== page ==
Dubai: Make room for the electric vehicle … and a lot of room at that. This could well be the defining year for electrically-charged vehicles to pick up pace — and range — on UAE roads. And carmakers on their part are willing to give that momentum some added push of their own with potential high-impact launches.

BMW has confirmed this will be the year when the i3 city-slicker — with a base price upwards of 38,000 euros — finally makes it to the UAE and follow that up with an all-electric X3 crossover in 2020. Tesla’s going to be there with the less-pricey Model 3 (from Dh150,000 or so), and Nissan turning out the new Leaf with production starting this quarter and deliveries from the second. Chevrolet is already here with the Bolt and so is Renault with Zoe.

What these models will do is widen the availability of electric car models beyond the premium Model S and Model X (Dh350,000 and well over) from Tesla, and BMW’s i8, which at full option gets off the blocks at Dh650,000 plus.

But will just having more models available for sale be enough to convince more buyers to shift their preferences to electric? There is still a steep cost element attached to acquiring and owning one — right now, none are available anywhere under Dh100,000. (One detail is clear — there can be no steep price drops on electric models until such time the battery costs come down. In the meantime, the dynamics of these vehicle can improve, most notably the range they can manage.)

So, would it need a range of incentives from the government to seal the deal for electric cars to go mass market?

Dubai has set a 10 per cent target for new vehicles to be either electric or a hybrid by the turn of this decade. And the stretch target is for that share to touch 25 per cent and more by 2030.

A staff member poses with a charging plug for an e-Golf electric car, outside the new production line of the Transparent Factory of German carmaker Volkswagen in Dresden, Germany. Image Credit: Reuters

Hamid Haqparwar, BMW’s recently appointed new managing director for the region, is convinced what still needs doing. “To actively promote electric mobility, all stakeholders — the authorities, manufacturers and dealerships — have to pull together and put their plans on the table.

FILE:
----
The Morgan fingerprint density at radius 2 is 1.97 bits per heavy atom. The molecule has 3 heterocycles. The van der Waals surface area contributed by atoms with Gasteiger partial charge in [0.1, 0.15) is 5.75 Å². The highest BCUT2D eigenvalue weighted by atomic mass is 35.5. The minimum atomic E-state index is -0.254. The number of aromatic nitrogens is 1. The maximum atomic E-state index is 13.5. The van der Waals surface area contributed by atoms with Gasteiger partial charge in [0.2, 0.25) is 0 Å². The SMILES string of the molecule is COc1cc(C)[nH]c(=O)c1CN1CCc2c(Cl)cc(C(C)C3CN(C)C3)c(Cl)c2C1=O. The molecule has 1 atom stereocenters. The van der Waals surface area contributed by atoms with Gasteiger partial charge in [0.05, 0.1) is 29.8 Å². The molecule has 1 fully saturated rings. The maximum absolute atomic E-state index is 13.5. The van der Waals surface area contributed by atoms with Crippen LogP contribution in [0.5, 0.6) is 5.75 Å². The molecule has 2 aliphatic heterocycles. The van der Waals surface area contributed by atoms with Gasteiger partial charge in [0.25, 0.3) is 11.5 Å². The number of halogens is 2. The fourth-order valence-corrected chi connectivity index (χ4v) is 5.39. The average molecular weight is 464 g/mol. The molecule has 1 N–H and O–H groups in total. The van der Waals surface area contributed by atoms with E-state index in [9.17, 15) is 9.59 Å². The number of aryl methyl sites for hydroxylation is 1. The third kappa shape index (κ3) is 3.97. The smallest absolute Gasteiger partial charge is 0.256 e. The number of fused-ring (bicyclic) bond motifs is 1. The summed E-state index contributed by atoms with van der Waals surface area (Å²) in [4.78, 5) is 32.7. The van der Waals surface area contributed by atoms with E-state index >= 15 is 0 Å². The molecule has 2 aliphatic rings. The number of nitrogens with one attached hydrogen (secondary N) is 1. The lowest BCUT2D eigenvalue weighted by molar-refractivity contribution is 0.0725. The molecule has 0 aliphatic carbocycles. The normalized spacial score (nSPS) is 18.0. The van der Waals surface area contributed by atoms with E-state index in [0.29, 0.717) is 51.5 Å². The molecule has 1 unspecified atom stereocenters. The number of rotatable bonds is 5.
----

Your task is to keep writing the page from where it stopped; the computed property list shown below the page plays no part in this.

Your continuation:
“I think stakeholders need to offer incentives in a manner they seem appropriate. Collaboration between manufacturers and local authorities have proven successful in other countries in the past. We need to do the same here.

“We did pick up major fleet orders locally as Brand BMW, such as with Emirates airline, though not for electric cars. But— in May 2017, Dubai Police introduced the i3 and joining the already available plug-in hybrids and the i8.

“We are actually looking to more of such tenders from the government, and have an expanded portfolio not just with electric models, but even hybrids for the 7 Series and X range.”

But government fleet purchases can only help up to a point. More electric vehicles need to get into individual owner garages and also get picked up by fleets operated by private businesses to truly build up a presence.

ION currently manages the electric vehicle fleet — featuring the Model S — operated through the Careem app. A joint venture between CE-Creates and Sharjah’s environmental management firm Bee’ah, ION reckons that going electric not only meets “sustainable transportation needs, but can be a sustainable business as well”.

“Today, green transportation solutions are nice to have, but quite expensive,” said Samer Choucair, Director at CE-Creates. “But if they cannot go mainstream, you really can’t get an impact out of it. Today, the only operators in town of commercial electric vehicles are the RTA and ourselves. This is what we are trying to change here.”

ION will shortly be taking the first commercial deliveries of the Model 3 for the Careem rides. The services will be expanded shortly to Abu Dhabi and in some of the mainline Saudi cities.

But can an electric focused transportation business make money? Choucair has no doubts — “We can … but it’s not an easy ride at this stage. There is the first-mover advantage to root ourselves with regulators and end-users. And when costs do come down to a sustainable level, we would be in a position to make full use.”

Carmakers, meanwhile, are pushing ahead. General Motors has 20 models in the works by 2023, while BMW’s stated target is 25 by 2025. Just about every other manufacturer have stated their ambitions to expand on electric and simultaneously work on more longer term aspirations such as driverless/autonomous vehicle projects,

That’s the way it should be, says Haqparwar, adding that it’s better that “rather than waiting for things to happen, we want to have a broad array of products for electric mobility here in the UAE and elsewhere.”

So, when can electric cars truly go mass in the UAE? Michel Ayat, CEO of AWR Automotive, ventures this forecast: “I think Dubai’s target of 25 per cent by 2030 is quite doable... I think the electric car revolution will need that much time to take hold.”